Once known for its bustling river trade and legendary Peavine Railroad, Decatur County has flourished into a sportsman’s paradise. Many of the outdoor activities center around the beautiful Tennessee River, which forms the eastern and southern borders of the county. The clean waters of the Tennessee provide plenty of opportunities such as fishing, boating, swimming, and waterskiing. People around the state refer to Decatur County as “The Home of the Tennessee River.”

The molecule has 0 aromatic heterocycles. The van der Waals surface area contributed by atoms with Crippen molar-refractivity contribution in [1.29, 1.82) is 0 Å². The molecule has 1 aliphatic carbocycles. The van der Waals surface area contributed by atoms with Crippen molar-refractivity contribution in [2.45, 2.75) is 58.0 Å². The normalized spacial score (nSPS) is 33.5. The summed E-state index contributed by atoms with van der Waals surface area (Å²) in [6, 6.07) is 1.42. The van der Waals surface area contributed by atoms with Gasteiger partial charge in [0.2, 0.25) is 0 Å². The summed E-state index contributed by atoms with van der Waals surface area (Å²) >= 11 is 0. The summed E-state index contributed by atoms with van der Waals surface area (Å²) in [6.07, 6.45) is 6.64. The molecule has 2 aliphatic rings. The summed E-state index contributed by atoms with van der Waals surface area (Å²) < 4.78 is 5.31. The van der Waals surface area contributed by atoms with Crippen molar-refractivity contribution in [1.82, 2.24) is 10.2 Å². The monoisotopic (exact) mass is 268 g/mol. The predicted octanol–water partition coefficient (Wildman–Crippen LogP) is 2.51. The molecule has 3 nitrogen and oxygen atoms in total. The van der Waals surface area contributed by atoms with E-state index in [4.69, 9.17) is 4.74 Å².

The population of the area grew after Andrew Jackson and John Overton bought this area from the Chickasaw Indians in 1818. Decatur County was formed in 1846. Samuel McLeod, Samuel Brasher, Balsam Jones and David Funderburk, as first commissioners, purchased 25 acres from John McMillian and 10 acres from Burrell Rushing to provide the site for the town of Decaturville. The population of Decatur County was about 6,000 at this time and the town lots sold quickly. New stores sprang up around the square. The first court met in a log cabin on the west of the square. This building was used only for a short time until the erection of a two story frame court house which burned July 3, 1869, destroying all the records except those in the Registrar and Clerk and Master’s office.